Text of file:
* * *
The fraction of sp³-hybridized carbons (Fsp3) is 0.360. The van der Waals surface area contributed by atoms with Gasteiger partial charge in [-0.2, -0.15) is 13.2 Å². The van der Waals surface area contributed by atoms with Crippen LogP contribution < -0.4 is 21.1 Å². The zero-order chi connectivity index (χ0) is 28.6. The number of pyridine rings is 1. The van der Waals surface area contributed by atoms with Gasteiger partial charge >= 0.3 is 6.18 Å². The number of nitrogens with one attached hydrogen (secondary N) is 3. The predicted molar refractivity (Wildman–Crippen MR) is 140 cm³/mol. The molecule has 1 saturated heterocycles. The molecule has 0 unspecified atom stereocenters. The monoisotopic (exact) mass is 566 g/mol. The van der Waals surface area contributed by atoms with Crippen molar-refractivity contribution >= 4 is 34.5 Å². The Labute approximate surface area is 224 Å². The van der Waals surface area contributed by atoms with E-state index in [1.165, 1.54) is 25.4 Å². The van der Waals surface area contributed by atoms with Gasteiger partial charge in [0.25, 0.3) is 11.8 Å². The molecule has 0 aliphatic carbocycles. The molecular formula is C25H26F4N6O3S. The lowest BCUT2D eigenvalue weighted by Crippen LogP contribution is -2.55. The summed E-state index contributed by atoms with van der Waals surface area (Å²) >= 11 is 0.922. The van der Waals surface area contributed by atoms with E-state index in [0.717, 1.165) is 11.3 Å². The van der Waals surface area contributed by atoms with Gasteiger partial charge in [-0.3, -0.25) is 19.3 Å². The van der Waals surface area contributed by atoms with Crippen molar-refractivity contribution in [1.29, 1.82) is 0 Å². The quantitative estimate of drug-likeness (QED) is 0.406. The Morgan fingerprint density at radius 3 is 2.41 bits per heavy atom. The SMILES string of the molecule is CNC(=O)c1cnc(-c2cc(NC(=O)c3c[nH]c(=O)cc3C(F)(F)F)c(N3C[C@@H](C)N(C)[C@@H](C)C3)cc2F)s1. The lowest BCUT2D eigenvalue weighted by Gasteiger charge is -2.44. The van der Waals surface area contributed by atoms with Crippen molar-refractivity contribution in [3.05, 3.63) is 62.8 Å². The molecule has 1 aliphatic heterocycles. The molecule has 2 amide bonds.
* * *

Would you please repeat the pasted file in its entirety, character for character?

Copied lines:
The fraction of sp³-hybridized carbons (Fsp3) is 0.360. The van der Waals surface area contributed by atoms with Gasteiger partial charge in [-0.2, -0.15) is 13.2 Å². The van der Waals surface area contributed by atoms with Crippen LogP contribution < -0.4 is 21.1 Å². The zero-order chi connectivity index (χ0) is 28.6. The number of pyridine rings is 1. The van der Waals surface area contributed by atoms with Gasteiger partial charge >= 0.3 is 6.18 Å². The number of nitrogens with one attached hydrogen (secondary N) is 3. The predicted molar refractivity (Wildman–Crippen MR) is 140 cm³/mol. The molecule has 1 saturated heterocycles. The molecule has 0 unspecified atom stereocenters. The monoisotopic (exact) mass is 566 g/mol. The van der Waals surface area contributed by atoms with Crippen molar-refractivity contribution >= 4 is 34.5 Å². The Labute approximate surface area is 224 Å². The van der Waals surface area contributed by atoms with E-state index in [1.165, 1.54) is 25.4 Å². The van der Waals surface area contributed by atoms with Gasteiger partial charge in [0.25, 0.3) is 11.8 Å². The molecule has 0 aliphatic carbocycles. The molecular formula is C25H26F4N6O3S. The lowest BCUT2D eigenvalue weighted by Crippen LogP contribution is -2.55. The summed E-state index contributed by atoms with van der Waals surface area (Å²) >= 11 is 0.922. The van der Waals surface area contributed by atoms with E-state index in [0.717, 1.165) is 11.3 Å². The van der Waals surface area contributed by atoms with Gasteiger partial charge in [-0.3, -0.25) is 19.3 Å². The van der Waals surface area contributed by atoms with Crippen molar-refractivity contribution in [1.29, 1.82) is 0 Å². The quantitative estimate of drug-likeness (QED) is 0.406. The Morgan fingerprint density at radius 3 is 2.41 bits per heavy atom. The SMILES string of the molecule is CNC(=O)c1cnc(-c2cc(NC(=O)c3c[nH]c(=O)cc3C(F)(F)F)c(N3C[C@@H](C)N(C)[C@@H](C)C3)cc2F)s1. The lowest BCUT2D eigenvalue weighted by Gasteiger charge is -2.44. The van der Waals surface area contributed by atoms with Crippen molar-refractivity contribution in [3.05, 3.63) is 62.8 Å². The molecule has 1 aliphatic heterocycles. The molecule has 2 amide bonds.